Hyperpolarized Xe MR imaging of alveolar gas uptake in humans.
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BACKGROUND: One of the central physiological functions of the lungs is to transfer inhaled gases from the alveoli to pulmonary capillary blood. However, current measures of alveolar gas uptake provide only global information and thus lack the sensitivity and specificity needed to account for regional variations in gas exchange. METHODS AND PRINCIPAL FINDINGS: Here we exploit the solubility, high magnetic resonance (MR) signal intensity, and large chemical shift of hyperpolarized (HP) (129)Xe to probe the regional uptake of alveolar gases by directly imaging HP (129)Xe dissolved in the gas exchange tissues and pulmonary capillary blood of human subjects. The resulting single breath-hold, three-dimensional MR images are optimized using millisecond repetition times and high flip angle radio-frequency pulses, because the dissolved HP (129)Xe magnetization is rapidly replenished by diffusive exchange with alveolar (129)Xe. The dissolved HP (129)Xe MR images display significant, directional heterogeneity, with increased signal intensity observed from the gravity-dependent portions of the lungs. CONCLUSIONS: The features observed in dissolved-phase (129)Xe MR images are consistent with gravity-dependent lung deformation, which produces increased ventilation, reduced alveolar size (i.e., higher surface-to-volume ratios), higher tissue densities, and increased perfusion in the dependent portions of the lungs. Thus, these results suggest that dissolved HP (129)Xe imaging reports on pulmonary function at a fundamental level.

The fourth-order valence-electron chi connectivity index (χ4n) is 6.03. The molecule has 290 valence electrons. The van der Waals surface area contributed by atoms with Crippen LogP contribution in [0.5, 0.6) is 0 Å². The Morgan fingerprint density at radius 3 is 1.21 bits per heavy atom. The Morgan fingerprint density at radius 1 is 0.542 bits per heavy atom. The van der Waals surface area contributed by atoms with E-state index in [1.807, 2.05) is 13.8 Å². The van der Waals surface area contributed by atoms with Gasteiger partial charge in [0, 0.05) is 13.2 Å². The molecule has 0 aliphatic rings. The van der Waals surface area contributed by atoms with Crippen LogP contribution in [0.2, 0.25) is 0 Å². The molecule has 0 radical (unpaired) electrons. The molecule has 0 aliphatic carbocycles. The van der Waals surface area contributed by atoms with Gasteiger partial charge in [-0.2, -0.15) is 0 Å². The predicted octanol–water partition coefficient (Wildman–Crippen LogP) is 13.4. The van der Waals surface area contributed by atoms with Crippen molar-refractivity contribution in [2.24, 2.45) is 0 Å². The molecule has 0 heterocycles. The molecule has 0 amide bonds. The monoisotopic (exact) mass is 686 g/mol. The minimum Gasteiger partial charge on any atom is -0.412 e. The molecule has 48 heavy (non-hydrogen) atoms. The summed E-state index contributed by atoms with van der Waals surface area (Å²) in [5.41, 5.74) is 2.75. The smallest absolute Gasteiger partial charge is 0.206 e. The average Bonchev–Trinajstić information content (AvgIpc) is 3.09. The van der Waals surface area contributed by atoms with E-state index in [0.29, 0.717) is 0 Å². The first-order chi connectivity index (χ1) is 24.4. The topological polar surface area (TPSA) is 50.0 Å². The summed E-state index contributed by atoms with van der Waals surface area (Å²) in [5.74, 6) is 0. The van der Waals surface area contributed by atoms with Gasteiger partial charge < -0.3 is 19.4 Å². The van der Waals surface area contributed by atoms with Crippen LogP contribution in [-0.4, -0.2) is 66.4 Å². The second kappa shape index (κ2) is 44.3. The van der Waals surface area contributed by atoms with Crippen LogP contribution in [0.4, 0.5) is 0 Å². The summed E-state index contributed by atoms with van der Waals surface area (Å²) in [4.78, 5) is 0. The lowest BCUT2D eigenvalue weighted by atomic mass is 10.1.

Magnetic Resonance Imaging
Pulmonary Gas Exchange
Published Version (Please cite this version)10.1371/journal.pone.0012192
Publication InfoBeaver, D; Cleveland, ZI; Cofer, Gary P; Driehuys, B; Kaushik, SS; Kelly, KT; ... Wolber, J (2010). Hyperpolarized Xe MR imaging of alveolar gas uptake in humans. PLoS One, 5(8). pp. e12192. 10.1371/journal.pone.0012192. Retrieved from http://hdl.handle.net/10161/4562.
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Professor of Radiology
My research program is focused on developing and applying hyperpolarized gases to enable fundamentally new applications in MRI. Currently we use this technology to non-invasively image pulmonary function in 3D. Hyperpolarization involves aligning nuclei to a high degree to enhance their MRI signal by 5-6 orders of magnitude. Thus, despite the low density of gases relative to water (the ordinary signal source in MRI), they can be imaged at high-resolution in a single breath. This technology leads
Adjunct Professor in the Department of Medicine
Assistant Professor of Radiology
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